AUBURN – Auburn University volunteers are in the midst of a major coordination effort to administer up to 33,000 doses of H1N1 influenza vaccine to students, employees and dependents. The doses will soon be delivered from the Alabama Department of Public Health.
Auburn has already received more than 7,500 doses to distribute through vaccination clinics on all campuses and off-site for employees who work in other areas of the state. The Harrison School of Pharmacy faculty, staff and students have volunteered to coordinate the effort, which is one of its largest service projects ever.
“The beauty of this project is it allows employees across departments throughout the university to get involved,” said Kimberly Braxton Lloyd, assistant dean of pharmacy health services and one of the volunteers helping to bring this project to fruition. “There are roles for non-clinical and clinical volunteers.”
She has been working with university’s Department of Public Safety and Security/Emergency Management, Medical Clinic, Risk Management, Division of Student Services and Department of Payroll and Employee Benefits. Emily Mann, director of operations for the Auburn University Pharmaceutical Care Center, and Dave Brackett, Auburn ambulatory care pharmacist, have also been assisting with the planning and implementation of this public health initiative.
“We have already provided 17 clinics on our Auburn, Montgomery and Mobile campuses since we received the first vaccine shipment in mid-October, and immunized almost 4,000 members of the Auburn family,” Braxton Lloyd said.
“During the week of Thanksgiving, we will be offering the vaccine by appointment to any student, employee or dependent who wishes to come to the Auburn University Pharmaceutical Care Center between 9 a.m. and 4 p.m. on Monday and Tuesday.” Appointments can be made by calling 844-4099 or e-mailing firstname.lastname@example.org.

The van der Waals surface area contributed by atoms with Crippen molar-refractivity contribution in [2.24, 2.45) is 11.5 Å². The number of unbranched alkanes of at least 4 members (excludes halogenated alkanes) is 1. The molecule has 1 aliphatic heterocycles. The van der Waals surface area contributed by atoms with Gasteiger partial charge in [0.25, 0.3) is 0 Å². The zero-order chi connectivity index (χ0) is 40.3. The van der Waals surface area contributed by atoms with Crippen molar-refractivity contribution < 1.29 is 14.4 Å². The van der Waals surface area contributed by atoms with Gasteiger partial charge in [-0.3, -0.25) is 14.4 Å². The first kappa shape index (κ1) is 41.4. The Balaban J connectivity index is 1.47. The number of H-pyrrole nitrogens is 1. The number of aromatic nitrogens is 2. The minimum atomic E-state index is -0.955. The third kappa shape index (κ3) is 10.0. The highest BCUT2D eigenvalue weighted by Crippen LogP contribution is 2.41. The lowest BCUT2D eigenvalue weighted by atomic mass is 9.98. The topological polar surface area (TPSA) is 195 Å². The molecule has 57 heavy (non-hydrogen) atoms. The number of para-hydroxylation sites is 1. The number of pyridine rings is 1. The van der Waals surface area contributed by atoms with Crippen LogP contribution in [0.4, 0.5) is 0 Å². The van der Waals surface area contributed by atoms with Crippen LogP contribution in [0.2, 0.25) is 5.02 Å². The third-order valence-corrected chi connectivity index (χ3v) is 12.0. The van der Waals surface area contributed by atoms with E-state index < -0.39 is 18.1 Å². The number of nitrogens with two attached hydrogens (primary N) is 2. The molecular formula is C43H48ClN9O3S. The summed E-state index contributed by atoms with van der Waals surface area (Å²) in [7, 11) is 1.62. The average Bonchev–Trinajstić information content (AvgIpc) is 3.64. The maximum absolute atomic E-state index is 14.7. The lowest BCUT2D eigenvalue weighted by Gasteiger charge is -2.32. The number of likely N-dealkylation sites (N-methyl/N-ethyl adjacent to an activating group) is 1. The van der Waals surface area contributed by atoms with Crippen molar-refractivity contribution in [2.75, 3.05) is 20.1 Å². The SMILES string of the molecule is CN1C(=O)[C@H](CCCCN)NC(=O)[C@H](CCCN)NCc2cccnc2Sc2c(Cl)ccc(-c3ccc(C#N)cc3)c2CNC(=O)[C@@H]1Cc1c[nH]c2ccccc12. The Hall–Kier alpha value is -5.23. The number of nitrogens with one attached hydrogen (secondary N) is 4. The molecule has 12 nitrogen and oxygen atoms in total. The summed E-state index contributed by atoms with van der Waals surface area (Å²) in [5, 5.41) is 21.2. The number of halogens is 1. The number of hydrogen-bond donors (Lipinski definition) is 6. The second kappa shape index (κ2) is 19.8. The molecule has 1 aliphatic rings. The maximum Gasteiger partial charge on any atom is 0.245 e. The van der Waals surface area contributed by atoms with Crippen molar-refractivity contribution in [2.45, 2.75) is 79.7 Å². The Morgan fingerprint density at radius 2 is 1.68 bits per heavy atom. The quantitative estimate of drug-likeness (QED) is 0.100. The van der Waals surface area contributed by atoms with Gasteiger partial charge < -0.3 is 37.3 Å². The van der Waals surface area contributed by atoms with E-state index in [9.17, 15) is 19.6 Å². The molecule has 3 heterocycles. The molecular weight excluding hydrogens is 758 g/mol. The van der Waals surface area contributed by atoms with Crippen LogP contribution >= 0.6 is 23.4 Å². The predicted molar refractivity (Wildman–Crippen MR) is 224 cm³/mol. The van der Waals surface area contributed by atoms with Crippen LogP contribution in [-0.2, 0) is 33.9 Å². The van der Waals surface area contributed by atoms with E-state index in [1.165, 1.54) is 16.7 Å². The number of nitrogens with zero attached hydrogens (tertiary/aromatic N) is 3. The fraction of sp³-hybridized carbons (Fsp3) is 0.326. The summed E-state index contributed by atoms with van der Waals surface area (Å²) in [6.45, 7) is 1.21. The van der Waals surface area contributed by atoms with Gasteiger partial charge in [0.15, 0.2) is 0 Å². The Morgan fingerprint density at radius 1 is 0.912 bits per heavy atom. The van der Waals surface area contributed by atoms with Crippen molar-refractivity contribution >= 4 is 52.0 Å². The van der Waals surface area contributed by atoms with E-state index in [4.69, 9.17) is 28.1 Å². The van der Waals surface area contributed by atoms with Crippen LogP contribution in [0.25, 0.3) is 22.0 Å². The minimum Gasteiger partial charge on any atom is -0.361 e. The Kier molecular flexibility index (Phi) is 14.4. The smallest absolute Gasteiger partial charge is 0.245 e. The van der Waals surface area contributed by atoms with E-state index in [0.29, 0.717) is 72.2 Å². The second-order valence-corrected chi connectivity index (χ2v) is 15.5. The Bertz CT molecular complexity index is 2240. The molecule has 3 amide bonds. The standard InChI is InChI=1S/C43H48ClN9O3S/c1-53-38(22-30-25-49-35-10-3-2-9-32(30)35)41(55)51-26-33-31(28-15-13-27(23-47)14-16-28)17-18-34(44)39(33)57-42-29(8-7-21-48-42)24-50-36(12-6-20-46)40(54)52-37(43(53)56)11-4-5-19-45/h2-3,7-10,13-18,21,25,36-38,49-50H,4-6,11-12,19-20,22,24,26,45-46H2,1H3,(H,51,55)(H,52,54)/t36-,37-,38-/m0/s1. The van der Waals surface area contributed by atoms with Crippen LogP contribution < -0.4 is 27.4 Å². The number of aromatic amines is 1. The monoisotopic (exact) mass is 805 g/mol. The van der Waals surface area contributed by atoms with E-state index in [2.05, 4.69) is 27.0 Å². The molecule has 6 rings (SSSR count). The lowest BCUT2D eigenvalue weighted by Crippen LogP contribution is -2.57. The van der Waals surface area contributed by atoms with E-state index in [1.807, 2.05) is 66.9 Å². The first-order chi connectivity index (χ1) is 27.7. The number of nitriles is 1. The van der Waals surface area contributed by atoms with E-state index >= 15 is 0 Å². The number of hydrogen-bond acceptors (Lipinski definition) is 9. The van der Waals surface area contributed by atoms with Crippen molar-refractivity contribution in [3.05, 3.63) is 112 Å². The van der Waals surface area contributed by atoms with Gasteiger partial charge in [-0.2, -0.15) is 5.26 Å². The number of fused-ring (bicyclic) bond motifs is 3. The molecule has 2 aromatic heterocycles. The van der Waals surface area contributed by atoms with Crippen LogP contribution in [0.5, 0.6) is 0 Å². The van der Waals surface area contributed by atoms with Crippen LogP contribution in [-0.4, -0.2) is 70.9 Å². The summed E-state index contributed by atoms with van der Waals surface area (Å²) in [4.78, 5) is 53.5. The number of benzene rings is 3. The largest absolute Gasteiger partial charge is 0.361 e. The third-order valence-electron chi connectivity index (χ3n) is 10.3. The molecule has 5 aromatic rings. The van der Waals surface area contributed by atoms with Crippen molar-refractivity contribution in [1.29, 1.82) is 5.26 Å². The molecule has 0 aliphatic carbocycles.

“We will also be offering clinics on the main campus the week after Thanksgiving,” she added.
The pharmacy school has been assisting with the development of the workflow of the mass immunization clinics and the development of patient education materials, public service videos, patient screening guides and documentation systems.
Volunteers from across campus are assisting with non-clinical roles, such as recruiting patients, directing traffic, distributing information sheets, filing screening forms, monitoring patients post-immunization and hosting the volunteer break room.
Faculty, postdoctoral residents and student pharmacists are providing clinical services, such as screening patients before the vaccine to ensure the patient is a good candidate for the vaccine; making recommendations for nasal versus injectable vaccine; administering the doses; educating patients; answering drug information questions; monitoring patients post vaccination; and providing adverse event reporting services.
“We now have both the live attenuated intranasal H1N1 vaccine and the inactivated, intramuscular injection,” Braxton Lloyd said. “So, we are now vaccinating all students, employees and dependents who are 10 years of age and older.”
The pharmacy school’s clinicians are screening each patient to ensure that they meet all criteria for the vaccine and that they receive the best dosage form for their age and health status.
“Dr. Dave Brackett and I developed a clinical training video for all clinical volunteers and provided a live mandatory face-to-face pharmacy professional seminar series for all pharmacy students to make sure everyone was prepared for this challenge,” she said. “We wanted to make sure every immunization-certified pharmacy student was well prepared and comfortable with their role in screening patients and administering the vaccine.”
Pharmacy Dean Lee Evans added, “The student body is learning how to participate in a public health crisis and give back to the community. It is a bonus that they are obtaining valuable pharmacy practice skills at the same time.”
The pharmacy school’s involvement has allowed Auburn to provide the vaccine free, as administration fees for the Auburn family have been waived.
“Since we are a self-insured employer, this is directly saving Auburn’s insurance fund up to $300,000. This is a valuable employee benefit,” said Ronnie Herring, executive director of the Department of Payroll and Employee Benefits.
More information about the project is available on the Harrison School of Pharmacy’s Web site at http://pharmacy.auburn.edu/aupcc/h1n1_central.htm.